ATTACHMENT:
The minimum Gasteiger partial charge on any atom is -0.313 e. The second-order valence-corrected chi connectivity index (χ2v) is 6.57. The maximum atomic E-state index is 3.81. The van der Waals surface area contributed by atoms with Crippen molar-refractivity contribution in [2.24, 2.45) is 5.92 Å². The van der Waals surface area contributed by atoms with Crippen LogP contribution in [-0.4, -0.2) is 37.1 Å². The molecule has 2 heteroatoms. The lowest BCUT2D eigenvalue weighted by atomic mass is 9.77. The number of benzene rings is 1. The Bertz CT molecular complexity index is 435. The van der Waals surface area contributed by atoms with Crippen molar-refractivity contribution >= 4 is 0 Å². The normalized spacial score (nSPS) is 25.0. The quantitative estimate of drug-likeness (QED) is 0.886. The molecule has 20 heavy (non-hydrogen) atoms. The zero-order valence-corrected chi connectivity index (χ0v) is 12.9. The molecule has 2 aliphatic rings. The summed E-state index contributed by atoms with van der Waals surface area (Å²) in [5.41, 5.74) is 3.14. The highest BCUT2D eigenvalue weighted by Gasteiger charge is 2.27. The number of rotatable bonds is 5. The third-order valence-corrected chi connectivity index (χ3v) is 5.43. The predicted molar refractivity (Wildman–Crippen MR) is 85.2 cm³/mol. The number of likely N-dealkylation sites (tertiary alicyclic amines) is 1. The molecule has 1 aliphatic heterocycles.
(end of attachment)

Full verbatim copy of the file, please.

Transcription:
The minimum Gasteiger partial charge on any atom is -0.313 e. The second-order valence-corrected chi connectivity index (χ2v) is 6.57. The maximum atomic E-state index is 3.81. The van der Waals surface area contributed by atoms with Crippen molar-refractivity contribution in [2.24, 2.45) is 5.92 Å². The van der Waals surface area contributed by atoms with Crippen LogP contribution in [-0.4, -0.2) is 37.1 Å². The molecule has 2 heteroatoms. The lowest BCUT2D eigenvalue weighted by atomic mass is 9.77. The number of benzene rings is 1. The Bertz CT molecular complexity index is 435. The van der Waals surface area contributed by atoms with Crippen molar-refractivity contribution >= 4 is 0 Å². The normalized spacial score (nSPS) is 25.0. The quantitative estimate of drug-likeness (QED) is 0.886. The molecule has 20 heavy (non-hydrogen) atoms. The zero-order valence-corrected chi connectivity index (χ0v) is 12.9. The molecule has 2 aliphatic rings. The summed E-state index contributed by atoms with van der Waals surface area (Å²) in [5.41, 5.74) is 3.14. The highest BCUT2D eigenvalue weighted by Gasteiger charge is 2.27. The number of rotatable bonds is 5. The third-order valence-corrected chi connectivity index (χ3v) is 5.43. The predicted molar refractivity (Wildman–Crippen MR) is 85.2 cm³/mol. The number of likely N-dealkylation sites (tertiary alicyclic amines) is 1. The molecule has 1 aliphatic heterocycles.